Kalispell Regional Healthcare CEO Arrives as Health Care Landscape Shifts

A conversation with Pamela Robertson about hospital’s growth and goals

By Dillon Tabish
Pamela Robertson, CEO of Kalispell Regional Healthcare. Beacon File Photo

When Pamela Robertson first heard of Kalispell, she had to Google it. Now she’s settled into her “slice of heaven,” as she says.

Robertson is the new CEO of Kalispell Regional Healthcare, having just completed her first month on the job. Robertson came from Corpus Christi, Texas, where she served in various executive roles since 2007, including president and CEO of a six-hospital system.

Now Robertson is taking charge of a growing hospital and health care system that is one of the largest employers in western Montana. KRH is currently in the process of developing the 190,000-square-foot Montana Children’s Medical Center, the largest pediatric health center in Montana, as well as an expanding emergency services department and the $12.9 million Digestive Health Institute.

Robertson sat down with the Beacon to discuss her career, her goals and her perspective of KRH. The conversation has been edited for length.

Beacon: You started as a radiology technician in Virginia, correct? How has that influenced your career?

Pamela Robertson: I think that that has been an amazing starting ground for me because when you start at an organization from the ground level, then your perspective as you move throughout the organization allows you to have an appreciation for what it’s like at ground zero. And having never lost that perspective, I think it has only enhanced my ability to relate and to identify with people … And I also think it’s inspirational because I didn’t finish an MBA program and enter leadership. So I think it’s inspiring for people to realize that with more education and hard work and dedication and commitment, the sky is the limit.

Beacon: When you first arrived here and checked out KRH, what stood out to you?

Robertson: Wow. We provide all of this here in Kalispell, Montana?

Beacon: It’s a bit exceptional, right?

Robertson: This is unique. We are a rural community by all definitions, but we have state-of-the-art health care. And to me, there are many gifts that are bestowed to KRH because we have wonderful people who support us, and KRH is a wonderful gift to the community.

Beacon: What are your goals and priorities now as CEO?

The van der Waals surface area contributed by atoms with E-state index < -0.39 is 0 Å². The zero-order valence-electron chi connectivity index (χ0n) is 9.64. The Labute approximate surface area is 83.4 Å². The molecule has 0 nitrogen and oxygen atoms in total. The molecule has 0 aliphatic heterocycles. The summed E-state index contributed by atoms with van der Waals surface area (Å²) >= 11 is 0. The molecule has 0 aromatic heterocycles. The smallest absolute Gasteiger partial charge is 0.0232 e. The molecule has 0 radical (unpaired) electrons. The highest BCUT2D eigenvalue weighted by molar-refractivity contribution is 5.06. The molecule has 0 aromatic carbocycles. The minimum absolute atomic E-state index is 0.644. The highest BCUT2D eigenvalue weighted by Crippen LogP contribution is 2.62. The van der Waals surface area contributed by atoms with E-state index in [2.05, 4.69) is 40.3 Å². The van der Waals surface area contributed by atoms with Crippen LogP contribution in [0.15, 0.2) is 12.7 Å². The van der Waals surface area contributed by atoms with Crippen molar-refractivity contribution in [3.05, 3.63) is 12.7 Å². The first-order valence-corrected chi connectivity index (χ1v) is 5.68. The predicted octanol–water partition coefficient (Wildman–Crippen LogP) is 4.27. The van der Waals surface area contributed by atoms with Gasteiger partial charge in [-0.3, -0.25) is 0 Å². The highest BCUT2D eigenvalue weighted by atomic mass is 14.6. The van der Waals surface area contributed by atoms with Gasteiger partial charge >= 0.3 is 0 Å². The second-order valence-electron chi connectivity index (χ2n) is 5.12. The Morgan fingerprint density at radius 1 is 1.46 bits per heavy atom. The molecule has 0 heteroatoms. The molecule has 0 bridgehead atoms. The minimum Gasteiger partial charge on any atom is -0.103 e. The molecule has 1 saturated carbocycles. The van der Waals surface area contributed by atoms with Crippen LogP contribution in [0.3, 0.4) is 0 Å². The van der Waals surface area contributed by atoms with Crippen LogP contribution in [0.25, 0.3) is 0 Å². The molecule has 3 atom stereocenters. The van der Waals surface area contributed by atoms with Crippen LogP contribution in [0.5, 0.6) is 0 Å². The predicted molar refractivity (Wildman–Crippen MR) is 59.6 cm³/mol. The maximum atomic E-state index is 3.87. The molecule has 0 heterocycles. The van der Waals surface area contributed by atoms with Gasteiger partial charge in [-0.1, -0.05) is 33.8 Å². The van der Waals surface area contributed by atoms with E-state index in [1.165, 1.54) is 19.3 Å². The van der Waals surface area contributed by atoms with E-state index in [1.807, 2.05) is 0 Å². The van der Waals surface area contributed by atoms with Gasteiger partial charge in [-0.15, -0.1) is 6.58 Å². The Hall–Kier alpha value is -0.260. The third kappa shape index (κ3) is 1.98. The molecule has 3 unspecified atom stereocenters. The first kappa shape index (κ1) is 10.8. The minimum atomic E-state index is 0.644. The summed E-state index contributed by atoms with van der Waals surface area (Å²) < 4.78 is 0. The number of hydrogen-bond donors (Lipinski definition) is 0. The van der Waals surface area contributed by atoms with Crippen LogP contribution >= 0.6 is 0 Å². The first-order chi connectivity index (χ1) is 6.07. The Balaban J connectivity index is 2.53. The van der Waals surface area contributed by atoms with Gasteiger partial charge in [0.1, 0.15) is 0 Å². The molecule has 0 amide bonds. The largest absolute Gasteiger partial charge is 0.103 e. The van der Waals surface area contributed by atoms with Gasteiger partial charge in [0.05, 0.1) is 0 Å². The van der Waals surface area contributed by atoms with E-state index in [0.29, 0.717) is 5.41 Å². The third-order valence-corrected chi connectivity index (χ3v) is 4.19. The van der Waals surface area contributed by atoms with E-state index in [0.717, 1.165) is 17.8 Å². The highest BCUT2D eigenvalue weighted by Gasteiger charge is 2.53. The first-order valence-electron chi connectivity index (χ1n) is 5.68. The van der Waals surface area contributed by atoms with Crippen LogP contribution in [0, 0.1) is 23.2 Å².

Robertson: For the first four weeks I’ve been here, I’ve been listening and learning, understanding the history and culture. And I think that the goals that we have set out at least in the short run, we have several major projects to complete so we can continue to enhance the services we provide. We will be seeing those through … All of those things are ongoing ways to enhance the care and services. Obviously the goal is to work with the team to bring those to completion … In health care we are changing so rapidly — the one thing you want to do is be very deliberate about any changes you make. And I think that is important for all of us, to take that time and be thoughtful as we help to continue to shape the organization going forward.

Beacon: The health care landscape is certainly shifting at every moment it seems. How does your mindset approach those changes?

Robertson: First of all, when I entered health care, we thought it was very complex then. It was simple compared to now. You turn on the news this morning and see Trump signed the executive order (removing requirements for benefits in the Affordable Care Act). What does that mean to us? What are the implications? For health care, because it is an evolving landscape, there is a lot of uncertainty, and we have to be flexible and have that agility to course correct. Directionally we know health care reform is here to stay in some form or fashion. Heath care is shifting with the responsibility being more to the providers … And the shift from volume to value is going to stay. That will continue to change. And we have our responsibilities for managing the delivery of health care and helping to improve the health status. I think those are all things we can probably say are here to stay. What may change is how we get reimbursed for them, those kinds of things. But I think in terms of the role we play, it’s pretty set.

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